That's right! Mark Zuckerberg has been sent several legal documents by Facebook stating he must immediately close down a website in his possession, from which he sells "Likes".
Well, I say Mark Zuckerberg - in fact, the person I speak of was legally named Rotem Guez until the 7th of December this year. Guez received multiple letters from Facebook's legal department regarding his website, LikeStore.
On the 1st of September 2011, Mr Guez received a letter from facebook which demanded he and any others under his employment or LikeStore's employment must stop all activity on the Facebook network. Facebook claims that the site violates several of its terms, including, but not limited to the prohibition of "incentivizing users to Like any page other than your site or application." The first contact ordered the then-named Mr Guez to conform to Facebook's terms and all demands included in the letter, and return a written reply within four days.
Mr Guez did not choose to reply: instead he decided to become the leader of those threatening him. On the seventh of December, Mr Guez legally became Mr Mark Zuckerberg. At the time, the handler at the Ministry of Home Affairs in Israel, where Mr Guez lives, was reluctant to accept Guez's application for the name, but was persuaded by Guez. From that moment, Facebook was pursuing legal action against Mark Zuckerberg.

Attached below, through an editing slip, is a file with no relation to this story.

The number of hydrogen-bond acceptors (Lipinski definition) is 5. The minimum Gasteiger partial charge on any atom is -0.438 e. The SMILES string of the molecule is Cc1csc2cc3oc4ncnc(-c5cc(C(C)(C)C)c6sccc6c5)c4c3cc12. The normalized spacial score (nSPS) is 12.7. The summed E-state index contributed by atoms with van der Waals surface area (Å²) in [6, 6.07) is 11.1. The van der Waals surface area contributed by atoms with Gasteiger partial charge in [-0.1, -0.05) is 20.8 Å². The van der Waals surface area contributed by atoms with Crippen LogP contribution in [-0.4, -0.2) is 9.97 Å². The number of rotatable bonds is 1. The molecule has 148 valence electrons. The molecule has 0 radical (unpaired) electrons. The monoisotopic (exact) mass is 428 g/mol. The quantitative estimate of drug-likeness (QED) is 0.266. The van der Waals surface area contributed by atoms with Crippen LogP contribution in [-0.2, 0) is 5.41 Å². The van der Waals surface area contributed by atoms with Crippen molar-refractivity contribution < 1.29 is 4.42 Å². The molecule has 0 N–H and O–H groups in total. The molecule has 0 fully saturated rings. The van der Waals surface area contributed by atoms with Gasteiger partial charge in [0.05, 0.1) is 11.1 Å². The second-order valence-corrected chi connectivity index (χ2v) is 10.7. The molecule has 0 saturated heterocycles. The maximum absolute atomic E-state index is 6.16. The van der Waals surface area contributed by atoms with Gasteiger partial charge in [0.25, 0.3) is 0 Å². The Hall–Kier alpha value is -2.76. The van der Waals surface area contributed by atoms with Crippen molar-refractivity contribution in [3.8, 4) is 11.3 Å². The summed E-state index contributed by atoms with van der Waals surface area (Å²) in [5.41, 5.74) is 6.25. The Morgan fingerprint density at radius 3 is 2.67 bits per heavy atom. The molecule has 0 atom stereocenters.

Zuckerberg - now we can call him Zuckerberg - received a second letter from Facebook with virtually the same content as the disregarded first around a month and a half after receiving the first. Again he was asked to discontinue all trading under the name LikeStore and remove all Facebook activity under his and LikeStore's name. This was met by further disregard by Mark Zuckerberg.
Now, down to the nitty-gritty: Who's right? After reviewing all the available legal documentation and other statements, I have come to the conclusion that Facebook is perfectly within their rights to sue Mr Zuckerberg - the new one. The website, LikeStore, in Zuckerberg's possession clearly breaks multiple Facebook terms and conditions. Selling Likes via rewarded users is illegal, because of Facebook's terms, so unless LikeStore is closed anon, further action may entail.
Of course, Mr Zuckerberg - not the real one - wants as much publicity as possible in order to deter Facebook from suing. But, as I have shown in this article, he has no room for manoeuvre via this method. This pseudo-publicity will hopefully only highlight the facts of this relatively small legal case, blown apart by Zuckerberg's rash actions. It will not change the facts.
What's your view? Is a a poor young man being targeted by a powerful company or is an illegally operating, scamming website being correctly punished for its actions?
For some considerably biased information from Mark Zuckerberg, of LikeStore, visit his entirely unofficial website: www.markzuckerbergofficial.com